Polymer Core-Polymer Shell Particle Formation Enabled by Ultralow Interfacial Tension Via Internal Phase Separation: Morphology Prediction Using the Van Oss Formalism
Journal article, 2018

The internal phase separation technique is a versatile method for liquid core-polymer shell formation, yet limited to very hydrophobic core materials and actives. The use of polymeric cores instead circumvents this restriction due to the absent mixing entropy for binary polymer mixtures which allows the polymeric core (and the active) to approach the polarity of the shell. Polystyrene core-shell and janus particles were formulated using polymethylmethacrylate, poly(lactic acid), poly(lactic acid-co-glycolic acid), poly(ε-caprolactone) or cellulose triacetate as shell-forming polymers. The morphology and the partitioning was experimentally determined by selectively staining the core and the shell with β-carotene and methylene blue respectively. In addition, the van Oss formalism was introduced to theoretically predict the thermodynamic equilibrium morphology. As elucidated using the theoretical predictions as well as experimental optical tensiometry, it was found that the driving force for core-shell morphology is, in contrast to liquid core-polymer shell particles, a low core-shell interfacial tension.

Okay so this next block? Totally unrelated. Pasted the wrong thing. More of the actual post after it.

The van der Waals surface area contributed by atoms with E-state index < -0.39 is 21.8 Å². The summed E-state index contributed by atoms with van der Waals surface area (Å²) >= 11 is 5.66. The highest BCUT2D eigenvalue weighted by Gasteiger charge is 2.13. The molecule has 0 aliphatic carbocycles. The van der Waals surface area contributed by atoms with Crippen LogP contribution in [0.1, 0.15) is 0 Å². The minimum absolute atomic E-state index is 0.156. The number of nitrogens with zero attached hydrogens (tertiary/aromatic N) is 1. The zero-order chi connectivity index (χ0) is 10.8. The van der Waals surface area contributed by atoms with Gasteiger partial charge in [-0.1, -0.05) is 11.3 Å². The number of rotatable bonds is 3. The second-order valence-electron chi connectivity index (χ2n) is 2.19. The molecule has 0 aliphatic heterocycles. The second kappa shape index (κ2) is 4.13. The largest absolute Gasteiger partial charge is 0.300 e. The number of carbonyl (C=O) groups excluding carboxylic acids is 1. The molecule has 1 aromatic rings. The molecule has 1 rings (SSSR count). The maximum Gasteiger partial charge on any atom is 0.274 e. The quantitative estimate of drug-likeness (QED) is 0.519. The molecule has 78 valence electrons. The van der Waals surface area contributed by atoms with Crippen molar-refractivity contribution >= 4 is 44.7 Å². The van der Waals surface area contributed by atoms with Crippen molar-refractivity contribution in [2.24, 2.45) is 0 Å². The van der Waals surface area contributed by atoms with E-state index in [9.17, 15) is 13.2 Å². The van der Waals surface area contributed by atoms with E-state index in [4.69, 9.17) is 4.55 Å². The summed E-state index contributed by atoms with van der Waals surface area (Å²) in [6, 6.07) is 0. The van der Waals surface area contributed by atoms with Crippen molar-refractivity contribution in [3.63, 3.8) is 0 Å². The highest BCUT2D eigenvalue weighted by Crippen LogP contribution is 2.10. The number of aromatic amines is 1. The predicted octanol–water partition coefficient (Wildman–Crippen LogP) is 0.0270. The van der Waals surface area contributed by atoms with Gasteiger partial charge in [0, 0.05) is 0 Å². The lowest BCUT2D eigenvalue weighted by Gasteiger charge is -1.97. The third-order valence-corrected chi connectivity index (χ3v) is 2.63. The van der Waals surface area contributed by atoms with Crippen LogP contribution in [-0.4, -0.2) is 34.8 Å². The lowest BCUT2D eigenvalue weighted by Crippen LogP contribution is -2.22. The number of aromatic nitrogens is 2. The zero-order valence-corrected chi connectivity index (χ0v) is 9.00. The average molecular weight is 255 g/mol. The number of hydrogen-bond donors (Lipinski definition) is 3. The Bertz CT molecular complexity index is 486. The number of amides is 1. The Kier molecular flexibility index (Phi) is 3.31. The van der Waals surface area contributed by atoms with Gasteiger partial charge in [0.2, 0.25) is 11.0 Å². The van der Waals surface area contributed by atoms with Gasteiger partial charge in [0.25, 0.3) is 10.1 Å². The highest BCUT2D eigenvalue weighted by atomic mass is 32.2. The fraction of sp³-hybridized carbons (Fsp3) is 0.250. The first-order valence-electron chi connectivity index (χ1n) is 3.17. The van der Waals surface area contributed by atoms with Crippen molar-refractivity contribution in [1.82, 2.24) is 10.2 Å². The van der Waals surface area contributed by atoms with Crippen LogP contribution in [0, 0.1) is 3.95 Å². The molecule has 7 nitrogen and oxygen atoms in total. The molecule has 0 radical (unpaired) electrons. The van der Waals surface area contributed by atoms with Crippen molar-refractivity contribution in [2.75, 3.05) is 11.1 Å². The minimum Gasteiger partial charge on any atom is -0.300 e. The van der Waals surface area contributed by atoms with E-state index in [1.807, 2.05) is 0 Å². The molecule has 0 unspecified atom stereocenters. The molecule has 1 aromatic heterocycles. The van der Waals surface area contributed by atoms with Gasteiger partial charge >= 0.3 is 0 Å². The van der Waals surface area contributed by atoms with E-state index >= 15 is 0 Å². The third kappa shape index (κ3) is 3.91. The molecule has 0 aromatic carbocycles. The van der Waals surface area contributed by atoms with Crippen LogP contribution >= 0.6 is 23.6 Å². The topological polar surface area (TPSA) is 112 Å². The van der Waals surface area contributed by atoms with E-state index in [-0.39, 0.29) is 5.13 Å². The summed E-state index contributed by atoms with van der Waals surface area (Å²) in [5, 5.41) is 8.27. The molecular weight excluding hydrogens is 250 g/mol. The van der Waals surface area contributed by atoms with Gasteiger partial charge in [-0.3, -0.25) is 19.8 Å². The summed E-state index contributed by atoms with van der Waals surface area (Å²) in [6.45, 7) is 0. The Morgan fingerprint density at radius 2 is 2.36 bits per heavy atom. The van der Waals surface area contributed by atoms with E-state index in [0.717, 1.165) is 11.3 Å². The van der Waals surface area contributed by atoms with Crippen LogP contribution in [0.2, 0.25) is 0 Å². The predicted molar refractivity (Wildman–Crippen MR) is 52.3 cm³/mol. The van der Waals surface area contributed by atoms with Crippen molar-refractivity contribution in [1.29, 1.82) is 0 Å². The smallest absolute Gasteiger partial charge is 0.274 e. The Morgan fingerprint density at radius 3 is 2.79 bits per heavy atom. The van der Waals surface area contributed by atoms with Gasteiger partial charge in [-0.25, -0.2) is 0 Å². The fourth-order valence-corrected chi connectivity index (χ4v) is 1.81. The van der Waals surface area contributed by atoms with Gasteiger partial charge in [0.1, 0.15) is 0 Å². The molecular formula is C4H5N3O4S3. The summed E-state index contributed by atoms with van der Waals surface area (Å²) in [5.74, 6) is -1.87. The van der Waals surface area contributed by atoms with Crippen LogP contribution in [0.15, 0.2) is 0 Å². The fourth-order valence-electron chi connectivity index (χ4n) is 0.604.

Janus

Core-shell

Solvent evaporation

Raspberry

Spreading

Microcapsule

Author

Markus Andersson Trojer

Swerea IVF AB

Max Planck Institute

Anna Ananievskaia

University of Gothenburg

Asvad A. Gabul-Zada

University of Gothenburg

Lars Nordstierna

Chalmers, Chemistry and Chemical Engineering, Applied Chemistry, Lars Nordstierna Group

Hans Blanck

University of Gothenburg

Colloids and Interface Science Communications

2215-0382 (eISSN)

Vol. 25 36-40

Smart frisättning från antimikrobiell cellulosatextil för hållbar sårvård av svårläkta kroniska sår

VINNOVA, 2018-01-08 -- 2019-12-20.

Subject Categories

Polymer Chemistry

Physical Chemistry

Other Chemistry Topics

DOI

10.1016/j.colcom.2018.07.001

More information

Latest update

9/19/2018